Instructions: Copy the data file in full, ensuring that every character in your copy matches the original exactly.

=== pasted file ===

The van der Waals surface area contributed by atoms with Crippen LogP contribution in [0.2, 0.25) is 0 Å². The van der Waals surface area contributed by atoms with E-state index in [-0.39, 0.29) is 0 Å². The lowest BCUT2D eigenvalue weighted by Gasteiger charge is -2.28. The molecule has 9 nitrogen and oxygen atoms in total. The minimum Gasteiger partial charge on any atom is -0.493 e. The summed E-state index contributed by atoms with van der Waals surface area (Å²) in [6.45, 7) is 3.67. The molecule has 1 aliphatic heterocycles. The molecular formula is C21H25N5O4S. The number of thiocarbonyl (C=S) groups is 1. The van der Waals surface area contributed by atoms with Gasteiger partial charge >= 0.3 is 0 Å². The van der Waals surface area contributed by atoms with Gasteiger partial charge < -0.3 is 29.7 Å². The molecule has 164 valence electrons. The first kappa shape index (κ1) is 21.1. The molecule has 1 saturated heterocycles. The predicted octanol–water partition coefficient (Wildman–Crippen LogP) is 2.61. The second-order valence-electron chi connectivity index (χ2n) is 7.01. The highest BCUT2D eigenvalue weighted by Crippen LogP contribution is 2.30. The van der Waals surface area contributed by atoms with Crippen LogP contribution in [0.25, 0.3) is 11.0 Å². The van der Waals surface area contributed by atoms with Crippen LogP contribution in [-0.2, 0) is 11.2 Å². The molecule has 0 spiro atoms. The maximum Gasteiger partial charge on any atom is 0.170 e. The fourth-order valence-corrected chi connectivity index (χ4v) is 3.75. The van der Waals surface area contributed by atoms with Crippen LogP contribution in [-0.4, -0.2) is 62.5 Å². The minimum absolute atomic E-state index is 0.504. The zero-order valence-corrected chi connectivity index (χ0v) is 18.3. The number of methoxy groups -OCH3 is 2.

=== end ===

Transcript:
The van der Waals surface area contributed by atoms with Crippen LogP contribution in [0.2, 0.25) is 0 Å². The van der Waals surface area contributed by atoms with E-state index in [-0.39, 0.29) is 0 Å². The lowest BCUT2D eigenvalue weighted by Gasteiger charge is -2.28. The molecule has 9 nitrogen and oxygen atoms in total. The minimum Gasteiger partial charge on any atom is -0.493 e. The summed E-state index contributed by atoms with van der Waals surface area (Å²) in [6.45, 7) is 3.67. The molecule has 1 aliphatic heterocycles. The molecular formula is C21H25N5O4S. The number of thiocarbonyl (C=S) groups is 1. The van der Waals surface area contributed by atoms with Gasteiger partial charge >= 0.3 is 0 Å². The van der Waals surface area contributed by atoms with Gasteiger partial charge < -0.3 is 29.7 Å². The molecule has 164 valence electrons. The first kappa shape index (κ1) is 21.1. The molecule has 1 saturated heterocycles. The predicted octanol–water partition coefficient (Wildman–Crippen LogP) is 2.61. The second-order valence-electron chi connectivity index (χ2n) is 7.01. The highest BCUT2D eigenvalue weighted by Crippen LogP contribution is 2.30. The van der Waals surface area contributed by atoms with Crippen LogP contribution in [0.25, 0.3) is 11.0 Å². The van der Waals surface area contributed by atoms with Crippen LogP contribution in [-0.2, 0) is 11.2 Å². The molecule has 0 spiro atoms. The maximum Gasteiger partial charge on any atom is 0.170 e. The fourth-order valence-corrected chi connectivity index (χ4v) is 3.75. The van der Waals surface area contributed by atoms with Crippen LogP contribution in [-0.4, -0.2) is 62.5 Å². The minimum absolute atomic E-state index is 0.504. The zero-order valence-corrected chi connectivity index (χ0v) is 18.3. The number of methoxy groups -OCH3 is 2.